In this exhibition three women photographers explore the streets of Barcelona in three consecutive periods of key importance in Spain’s recent history. Margaret Michaelis, who arrived from Berlin in 1933, came across the modern city of the 1930s then in the midst of transformation and growth. The photographs she took in 1934 of the red-light district in the Raval neighbourhood bear witness to and denounce the situation of a run-down, working-class enclave on which architects and town planners were pinning their dreams of regeneration. Barely three years later, the Barcelona portrayed by Hungarian Kati Horna was witnessing the advance of the Civil War from the rearguard, while everyday life in its streets and neighbourhoods unfolded before the photographer's lens. In the 1940s, with the war over and the Franco regime beginning, life was resumed in an empty and silenced city, while Montserrat Vidal-Barraquer dodged the restrictions imposed on women and sought out beautiful corners.
Ranging from a documentary to a more humanistic or personal approach, these photographs highlight the essential part played by women in visually portraying the city and their pioneering role in an environment that was unfavourable to female artists. They also underline the importance of the modern photographer's gaze as a historical and experiential testimony.
Margaret Michaelis (1902-1985)
Fleeing from Berlin to escape Nazism, Margaret Michaelis, a Jewish photographer of Polish origin, set up her studio in Barcelona from 1933 to 1937. Commissioned by the architects' association GATCPAC, she photographed the Raval neighbourhood. Between Monday 9 and Friday 13 April 1934 she produced an extensive photo report of its most run-down area – the red-light district, called the Barrio Chino – to support the demands for urban planning and sanitation measures in this neighbourhood whose bustling everyday life is also captured in Michaelis's photographs. Streets where the residents of this impoverished working-class area are busy going about their daily activities and façades and courtyards of modest buildings with clothes hung out to dry make up a mosaic of the Second Republic Barcelona on which plans for progress and transformation of the modern city were focused.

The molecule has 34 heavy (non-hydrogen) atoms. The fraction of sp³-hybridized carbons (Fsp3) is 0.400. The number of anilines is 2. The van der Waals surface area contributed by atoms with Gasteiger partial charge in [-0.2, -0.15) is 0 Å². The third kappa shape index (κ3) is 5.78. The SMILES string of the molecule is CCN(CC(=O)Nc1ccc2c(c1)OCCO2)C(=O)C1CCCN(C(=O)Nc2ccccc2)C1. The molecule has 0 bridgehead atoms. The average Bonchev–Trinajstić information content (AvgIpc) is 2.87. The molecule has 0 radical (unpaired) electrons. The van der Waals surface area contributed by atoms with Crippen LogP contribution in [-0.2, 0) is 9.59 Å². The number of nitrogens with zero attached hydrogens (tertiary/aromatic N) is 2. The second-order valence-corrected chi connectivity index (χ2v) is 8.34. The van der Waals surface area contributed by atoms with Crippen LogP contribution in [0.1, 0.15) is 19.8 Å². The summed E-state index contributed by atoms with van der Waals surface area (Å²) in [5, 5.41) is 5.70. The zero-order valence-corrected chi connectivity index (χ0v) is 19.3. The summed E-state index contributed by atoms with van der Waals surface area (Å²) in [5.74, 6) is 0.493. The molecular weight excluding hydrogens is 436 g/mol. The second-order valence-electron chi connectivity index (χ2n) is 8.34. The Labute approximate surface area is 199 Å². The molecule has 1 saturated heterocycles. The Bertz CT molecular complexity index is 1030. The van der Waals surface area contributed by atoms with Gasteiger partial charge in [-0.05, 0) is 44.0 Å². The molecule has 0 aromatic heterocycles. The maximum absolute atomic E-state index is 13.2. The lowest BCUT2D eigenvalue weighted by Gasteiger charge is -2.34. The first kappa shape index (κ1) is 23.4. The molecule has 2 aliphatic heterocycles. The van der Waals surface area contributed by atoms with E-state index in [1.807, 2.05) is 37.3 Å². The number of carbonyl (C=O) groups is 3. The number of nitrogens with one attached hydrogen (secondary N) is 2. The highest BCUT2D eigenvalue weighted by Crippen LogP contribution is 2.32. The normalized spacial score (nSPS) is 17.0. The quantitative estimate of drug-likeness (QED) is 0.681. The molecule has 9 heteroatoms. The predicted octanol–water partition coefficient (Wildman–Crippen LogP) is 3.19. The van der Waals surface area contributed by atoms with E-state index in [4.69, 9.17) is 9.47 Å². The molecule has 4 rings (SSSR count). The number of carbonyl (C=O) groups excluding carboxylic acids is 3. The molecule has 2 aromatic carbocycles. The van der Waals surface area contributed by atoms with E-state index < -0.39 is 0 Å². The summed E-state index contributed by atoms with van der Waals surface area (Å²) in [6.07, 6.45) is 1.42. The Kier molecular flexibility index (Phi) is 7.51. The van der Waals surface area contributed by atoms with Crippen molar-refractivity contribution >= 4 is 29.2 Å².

Kati Horna (1912-2000)
The outbreak of the Spanish Civil War attracted many European photographers, who explored the front or toured the cities as fighting spread across the country. Kati Horna – who took the surname of her husband, Spanish artist José Horna -- arrived in 1937 on an assignment from the Republic's foreign propaganda ministry and visited several cities. She spent a few days in Barcelona, capturing with her camera the still peaceful life in the city, where the Raval and the red-light district also caught her attention. Children in the streets, peddlers and walls papered with political posters illustrate the calm before the storm that she herself documented on a later trip in March 1938, when she witnessed a bombing and the destruction suffered by the city.
Montserrat Vidal-Barraquer (1902-1992)
After the war, the professional activity of female photographers was temporarily interrupted as the Franco regime imposed harsh restrictions on women, culture and the arts. Protected by her amateur status and seeking spaces where she could go unnoticed, Montserrat Vidal-Barraquer photographed 1940s Barcelona, an almost empty city where street life had become more limited, confined to neighbourhoods such as the Gothic quarter and the Born, and residential environments. Her fascination with light gave rise to images with a dreamy, nostalgic atmosphere. Highly prolific – she left more than 22,000 negatives – Vidal was also the driving force behind the women's group of the Catalan photographic association (Agrupació Fotogràfica de Catalunya) in the 1950s, which trained and brought together numerous female photographers who continued to portray the Catalan capital in the following decades.